According to Coto, in the first quarter of 2010, authorities found 42 boats with narcotics on board. The largest seizure was a garbage bag full of packages, containing a total of 200 kilograms of cocaine.
Coto then shows pictures of the infamous floating bags. One photo is of a manila package of cocaine floating in the muddy brackish water near the mouth of the Río Colorado. The other is a large black trash bag with a rope tied around it that is full of packaged cocaine. The bag is barely visible as it bobs in the murky water.
“As you can see, the bag is black and it’s very hard to see,” he says. “We come across these from time to time, but they are very hard to find.”
When asked where they come from, Coto shrugs his shoulders.
“Who knows,” he says. “From somewhere out at sea. They could have been floating for weeks before we found them.”
Coto also shows pictures of slaughtered manatees and dead tortoises floating in the water. Combating illegal fishing and poaching are part of the duties of the 15 or so patrolmen who work from the Barra del Colorado station. They also must check all passing boats for licenses, passports and immigration papers, appropriate fishing equipment, as well as safety equipment, such as life jackets and working radios.
Coto says sometimes a routine check for documentation results in a drug bust, while drug searches sometimes result in uncovering illegal fishing practices.
But none of this seems to surprise Coto. After working for years in Puntarenas and Quepos on the Pacific, as well as the nearby town of Tortuguero and the port of Limón, he seems defeated by what he has seen.
“It’s the same everywhere,” he says. “What you see here is what you see in Limón, in Quepos, in Guanacaste, in Puntarenas, everywhere. Twenty years ago, it was only illegal fisherman. Now drugs are the main concern. We do all that we can, but really, what can we do? We have a limited number of staff, and drugs are coming in from all directions. It’s sad. It’s sad to see drugs come into this country and contaminate our youth.”
A Three-Man Police Force
On the south side of town, about 50 meters past the end of the long, paved airstrip in the center of the town, sits the Barra del Colorado police station.
To refer to the station as a shack would be to give shacks a bad name. The police station is a simple wooden frame set atop cinder blocks. The roof is rusted tin, partially covered by black plastic to keep out the rain. The outer walls are made of a patchwork of tin, cardboard and scraps of wood. The interior wall between the station’s two rooms is a giant piece of cardboard stapled to the wooden frame. White pillow cases are draped over the holes in the walls, while the bunks for the officers are bare, without sheets.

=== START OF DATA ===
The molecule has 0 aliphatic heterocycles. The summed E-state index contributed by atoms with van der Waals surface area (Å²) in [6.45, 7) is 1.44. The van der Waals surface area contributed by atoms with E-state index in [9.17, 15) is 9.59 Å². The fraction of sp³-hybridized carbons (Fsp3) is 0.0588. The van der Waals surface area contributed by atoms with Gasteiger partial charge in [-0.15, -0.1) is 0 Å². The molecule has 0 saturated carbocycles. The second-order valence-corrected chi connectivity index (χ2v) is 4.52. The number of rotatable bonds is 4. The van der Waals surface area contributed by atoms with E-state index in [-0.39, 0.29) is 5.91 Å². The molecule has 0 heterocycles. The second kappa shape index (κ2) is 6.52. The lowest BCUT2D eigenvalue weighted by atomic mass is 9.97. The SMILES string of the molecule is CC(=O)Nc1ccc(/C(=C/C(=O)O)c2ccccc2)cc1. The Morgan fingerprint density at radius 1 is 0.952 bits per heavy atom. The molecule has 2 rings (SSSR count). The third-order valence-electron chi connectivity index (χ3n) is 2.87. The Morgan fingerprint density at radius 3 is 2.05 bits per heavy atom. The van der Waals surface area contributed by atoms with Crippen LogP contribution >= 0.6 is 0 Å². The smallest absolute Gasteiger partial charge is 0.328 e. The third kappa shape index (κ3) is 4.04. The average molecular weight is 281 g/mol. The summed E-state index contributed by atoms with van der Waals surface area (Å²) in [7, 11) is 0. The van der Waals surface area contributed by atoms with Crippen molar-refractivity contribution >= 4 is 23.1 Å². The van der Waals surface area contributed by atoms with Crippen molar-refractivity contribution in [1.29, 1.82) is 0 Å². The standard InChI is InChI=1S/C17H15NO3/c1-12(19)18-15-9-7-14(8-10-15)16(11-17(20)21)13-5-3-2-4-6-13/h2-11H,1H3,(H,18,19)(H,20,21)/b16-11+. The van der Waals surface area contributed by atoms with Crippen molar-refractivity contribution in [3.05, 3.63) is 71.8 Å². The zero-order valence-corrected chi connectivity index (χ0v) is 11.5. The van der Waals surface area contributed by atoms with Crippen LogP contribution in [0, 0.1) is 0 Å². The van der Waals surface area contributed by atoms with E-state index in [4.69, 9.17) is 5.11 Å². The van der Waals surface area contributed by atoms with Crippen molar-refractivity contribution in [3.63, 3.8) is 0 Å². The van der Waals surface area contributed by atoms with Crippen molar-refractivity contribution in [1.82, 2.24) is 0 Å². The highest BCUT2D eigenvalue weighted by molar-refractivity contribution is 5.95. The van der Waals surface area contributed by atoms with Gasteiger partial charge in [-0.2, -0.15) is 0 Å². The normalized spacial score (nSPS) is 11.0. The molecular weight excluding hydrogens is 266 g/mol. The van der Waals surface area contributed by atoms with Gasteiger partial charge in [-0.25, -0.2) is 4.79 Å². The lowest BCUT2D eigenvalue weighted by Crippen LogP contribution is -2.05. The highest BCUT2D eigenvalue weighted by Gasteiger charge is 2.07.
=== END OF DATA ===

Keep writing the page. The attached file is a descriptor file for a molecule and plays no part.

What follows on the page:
When The Tico Times visited the station, the two officers on duty sat with their shirts off and their heads resting against the flimsy walls. They were watching television, occasionally gazing out the door toward the Río Colorado as boats zipped by on their way out to sea or into town.
The two officers on duty, Mata and Martín Chavarría, said they consider themselves powerless. In addition to them, there is one other officer on the force. With an estimated 600 people on the two islands that make up the town, they freely admit that their efforts to combat crime here are futile.
“Say there is a report of domestic abuse on the north side of the town,” Mata says. “One of us has to stay here and watch the station. When we arrive on the other side, one of us has to stay in the boat to guard the boat, because if we don’t, it will be stolen. That means that one officer walks into the town and has to try to calm the situation or make an arrest. It’s impossible. The people know that there is nothing we can do, so they don’t show us any respect at all.”
As for fighting drug trafficking, Mata shakes his head.
“Our job is to protect and serve everyone in all of Costa Rica: on land, on rivers and oceans, and in the air,” Mata says. “But we can’t do that without more support or better equipment. With only three officers, we are powerless.”
Mata adds that the motors on the police boats are inferior to the ones many local fishermen use, which he says are new and powerful. When asked how the fisherman can afford them, he laughs.
“What do you think?” he says. “You think a local fisherman can afford a motor that costs thousands of dollars? It’s drugs. Drugs bought those motors.”
Mata says the police have requested additional patrolmen on several occasions, but no support has yet been provided by the Public Security Ministry.
For these men, the only encouraging news has been the recent approval of a new station. Mata pulls out a sketch, provided by the ministry. The promised station looks modern, painted white with a blue roof. The sketch shows a wooden ramp on the outside of the building supporting an elderly woman in a wheelchair rolling up toward the station’s door. According to Mata, the ministry came in early September to choose the spot for the new building. Asked when it is expected to be completed, Mata says he doesn’t know.
“Until then, we’ll still be here,” he says. “Looking more like squatters than police officers.”